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Administrative data

Description of key information

Skin irritation/corrosive: With existing evidence, it can be concluded that iodide has no effect to the human skin.Eye irritation/corrosive: Although there is some exceptional case showing the iodide can have different degrees of impact on eyes, most reports gave negative results. 

Key value for chemical safety assessment

Skin irritation / corrosion

Endpoint conclusion
Endpoint conclusion:
no adverse effect observed (not irritating)

Eye irritation

Endpoint conclusion
Endpoint conclusion:
no adverse effect observed (not irritating)

Additional information

Iodine has been used for dermal application in human as disinfectant (as Iodine and Povidine Iodine) for long time. The mechanism of disinfecting is oxidizing bactericide by iodine; meanwhile the iodine is reduced to iodide. It means after application of iodine on skin, the iodide is left on skin. In addition, based on information from assessment report of WHO, in a human assay, five patients were applied with potassium iodide in concentrations ranging from 5% to 20% in petrolatum, the reactions were negative. With such evidence, it can be concluded that iodide has no effect to the human skin.

 

Van Ketel and van den Berg (1990) described eight patients who had skin reactions from topical administration of povidone-iodine (5% or 10% in petrolatum or Betadine solution, ointment, or scrub) and patchtested positively to these applications. In five of eight patients also tested with potassium iodide in concentrations ranging from 5% to 20% in petrolatum, the reactions were negative.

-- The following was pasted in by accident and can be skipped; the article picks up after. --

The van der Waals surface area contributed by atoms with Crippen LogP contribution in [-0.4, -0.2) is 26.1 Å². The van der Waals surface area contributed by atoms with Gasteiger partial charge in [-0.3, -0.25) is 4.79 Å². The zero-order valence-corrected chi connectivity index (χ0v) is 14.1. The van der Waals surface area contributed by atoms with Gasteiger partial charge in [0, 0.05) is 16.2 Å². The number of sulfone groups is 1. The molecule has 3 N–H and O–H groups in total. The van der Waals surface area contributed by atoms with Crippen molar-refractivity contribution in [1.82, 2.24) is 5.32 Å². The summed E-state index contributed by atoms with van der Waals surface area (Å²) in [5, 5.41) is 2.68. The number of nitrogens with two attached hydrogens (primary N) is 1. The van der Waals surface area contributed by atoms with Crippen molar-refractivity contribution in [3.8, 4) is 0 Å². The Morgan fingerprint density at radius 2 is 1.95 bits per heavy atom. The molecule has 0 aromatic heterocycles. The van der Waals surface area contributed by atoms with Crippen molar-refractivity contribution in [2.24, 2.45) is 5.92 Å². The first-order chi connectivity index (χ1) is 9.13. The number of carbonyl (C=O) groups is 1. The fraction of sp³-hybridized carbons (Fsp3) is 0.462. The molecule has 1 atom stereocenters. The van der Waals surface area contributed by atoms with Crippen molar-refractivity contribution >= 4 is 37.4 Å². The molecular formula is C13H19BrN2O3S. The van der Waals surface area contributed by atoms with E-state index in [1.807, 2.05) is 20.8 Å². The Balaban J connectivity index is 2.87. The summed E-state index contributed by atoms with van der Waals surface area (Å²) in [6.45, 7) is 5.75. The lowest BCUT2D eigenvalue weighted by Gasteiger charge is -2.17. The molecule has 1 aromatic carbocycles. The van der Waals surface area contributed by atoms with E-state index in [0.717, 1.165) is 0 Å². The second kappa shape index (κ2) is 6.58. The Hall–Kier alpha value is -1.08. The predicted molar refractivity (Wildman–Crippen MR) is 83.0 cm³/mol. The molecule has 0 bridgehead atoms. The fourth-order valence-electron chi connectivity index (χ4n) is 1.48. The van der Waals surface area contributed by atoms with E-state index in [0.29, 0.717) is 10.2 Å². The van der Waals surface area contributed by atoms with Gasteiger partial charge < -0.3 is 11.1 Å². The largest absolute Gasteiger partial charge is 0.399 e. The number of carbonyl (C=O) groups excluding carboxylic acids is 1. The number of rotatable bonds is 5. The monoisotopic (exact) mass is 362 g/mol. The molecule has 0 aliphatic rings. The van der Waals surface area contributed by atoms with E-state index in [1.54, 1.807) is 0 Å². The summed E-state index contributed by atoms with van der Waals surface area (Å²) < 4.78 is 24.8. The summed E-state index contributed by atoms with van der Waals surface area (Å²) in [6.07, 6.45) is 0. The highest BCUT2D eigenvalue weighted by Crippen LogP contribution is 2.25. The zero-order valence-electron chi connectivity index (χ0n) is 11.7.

Old Testing of potassium iodide on rabbit eyes by injection of 3% solution into the comea has caused only slight reaction, graded 17 on a scale of 0 to 100. However this score currently can not be considered as irritation because 17/100 evidently below 1/4 of tody’s criteria.

A series of 5,000 intravenous injection has been given to patients in treatment of eye diseases without causing any perceptible disturbance of the visual apparatus.

In individuals hypersensitive to iodidea stateofiodismmay be precipitated by small doses, and some the lids and conjunctivae are involved. In this condition there is a watery rhinitis, lacrimation, edema of the eyelids, and conjunctival hyperemia.

Rarely superimposed infection may cause more serious disturbances, and in one instance hypopyon was observed in the anterior chambers. Serious involvement of the eyes in iodism is uncommon, but in two patients severe keratoconjunctivitis has been reported and in one of these there were hemorrhagic iritis and vitreous opacities. The eyes recovered when iodides were discontinued. The ordinary signs and symptoms of iodism clear up promptly when iodides are stopped.

However by these special cases it can not be concluded that the iodide can induce eye irritation to human.

It is occasionally reported that an exacerbation of exophthalmos shortly after very small doses of iodides by mouth. In addition a rare instance of severe reaction to iodide has been reported in a case of syphilitic osteoperiostitis of the orbit resulting in acute orbital edema and exophthalmos, leading to bilateral optic atrophy. However, these are all special cases to patients or uncommonly cases which are not statistically significant.

In treatment of glaucoma, as in treatment of many other diseases, iodides long ago were tried systemically and found to have neither adverse nor clearly beneficial effect. Experimental studies of physiologic rather than toxicological interest have shown iodide to be transported out of the aqueous humor by the ciliary body in rabbits. Sodium iodide injected into the vitreous in rabbits is reported not to have altered the ERG. However this data is not related to eye irritation.

Therefore no irritation to eyes can be concluded for iodide.

Justification for classification or non-classification

Based on existing information, iodide does not meet the skin or eyes irritation/corrosion criteria under the Regulation (EC) No. 1272/2008 nor Directive 67/548/EEC.

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